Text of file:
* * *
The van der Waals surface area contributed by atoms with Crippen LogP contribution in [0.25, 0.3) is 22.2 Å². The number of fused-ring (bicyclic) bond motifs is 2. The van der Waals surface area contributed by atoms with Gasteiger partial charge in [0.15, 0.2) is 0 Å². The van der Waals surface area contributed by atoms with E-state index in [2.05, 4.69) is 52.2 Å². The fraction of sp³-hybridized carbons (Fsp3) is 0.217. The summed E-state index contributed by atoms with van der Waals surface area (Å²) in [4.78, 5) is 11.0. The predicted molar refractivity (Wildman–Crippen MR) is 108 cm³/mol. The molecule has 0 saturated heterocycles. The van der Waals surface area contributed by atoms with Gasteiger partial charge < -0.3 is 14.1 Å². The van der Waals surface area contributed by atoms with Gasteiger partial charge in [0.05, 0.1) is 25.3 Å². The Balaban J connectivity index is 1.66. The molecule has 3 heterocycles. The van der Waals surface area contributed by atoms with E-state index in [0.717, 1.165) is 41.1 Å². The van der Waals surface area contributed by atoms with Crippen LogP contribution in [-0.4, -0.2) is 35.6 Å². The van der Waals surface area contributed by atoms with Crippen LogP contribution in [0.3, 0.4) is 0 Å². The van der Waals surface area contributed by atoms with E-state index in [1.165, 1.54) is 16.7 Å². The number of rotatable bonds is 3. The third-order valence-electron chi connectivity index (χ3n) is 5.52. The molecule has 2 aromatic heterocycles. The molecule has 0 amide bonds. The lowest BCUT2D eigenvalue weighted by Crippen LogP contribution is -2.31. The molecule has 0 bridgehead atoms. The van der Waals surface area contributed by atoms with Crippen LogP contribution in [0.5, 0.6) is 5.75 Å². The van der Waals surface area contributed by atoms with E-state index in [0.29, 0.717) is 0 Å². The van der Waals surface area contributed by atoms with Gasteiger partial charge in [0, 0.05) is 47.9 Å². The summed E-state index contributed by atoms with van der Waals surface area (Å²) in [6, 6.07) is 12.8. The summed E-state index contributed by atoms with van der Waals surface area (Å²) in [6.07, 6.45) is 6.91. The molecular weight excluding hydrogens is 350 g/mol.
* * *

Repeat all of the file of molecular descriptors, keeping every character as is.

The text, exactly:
The van der Waals surface area contributed by atoms with Crippen LogP contribution in [0.25, 0.3) is 22.2 Å². The number of fused-ring (bicyclic) bond motifs is 2. The van der Waals surface area contributed by atoms with Gasteiger partial charge in [0.15, 0.2) is 0 Å². The van der Waals surface area contributed by atoms with E-state index in [2.05, 4.69) is 52.2 Å². The fraction of sp³-hybridized carbons (Fsp3) is 0.217. The summed E-state index contributed by atoms with van der Waals surface area (Å²) in [4.78, 5) is 11.0. The predicted molar refractivity (Wildman–Crippen MR) is 108 cm³/mol. The molecule has 0 saturated heterocycles. The van der Waals surface area contributed by atoms with Gasteiger partial charge < -0.3 is 14.1 Å². The van der Waals surface area contributed by atoms with Gasteiger partial charge in [0.05, 0.1) is 25.3 Å². The Balaban J connectivity index is 1.66. The molecule has 3 heterocycles. The van der Waals surface area contributed by atoms with E-state index in [0.717, 1.165) is 41.1 Å². The van der Waals surface area contributed by atoms with Crippen LogP contribution in [-0.4, -0.2) is 35.6 Å². The van der Waals surface area contributed by atoms with Crippen LogP contribution in [0.3, 0.4) is 0 Å². The van der Waals surface area contributed by atoms with E-state index in [1.165, 1.54) is 16.7 Å². The number of rotatable bonds is 3. The third-order valence-electron chi connectivity index (χ3n) is 5.52. The molecule has 2 aromatic heterocycles. The molecule has 0 amide bonds. The lowest BCUT2D eigenvalue weighted by Crippen LogP contribution is -2.31. The molecule has 0 bridgehead atoms. The van der Waals surface area contributed by atoms with Crippen LogP contribution in [0.5, 0.6) is 5.75 Å². The van der Waals surface area contributed by atoms with E-state index in [0.29, 0.717) is 0 Å². The van der Waals surface area contributed by atoms with Gasteiger partial charge in [0, 0.05) is 47.9 Å². The summed E-state index contributed by atoms with van der Waals surface area (Å²) in [6, 6.07) is 12.8. The summed E-state index contributed by atoms with van der Waals surface area (Å²) in [6.07, 6.45) is 6.91. The molecular weight excluding hydrogens is 350 g/mol.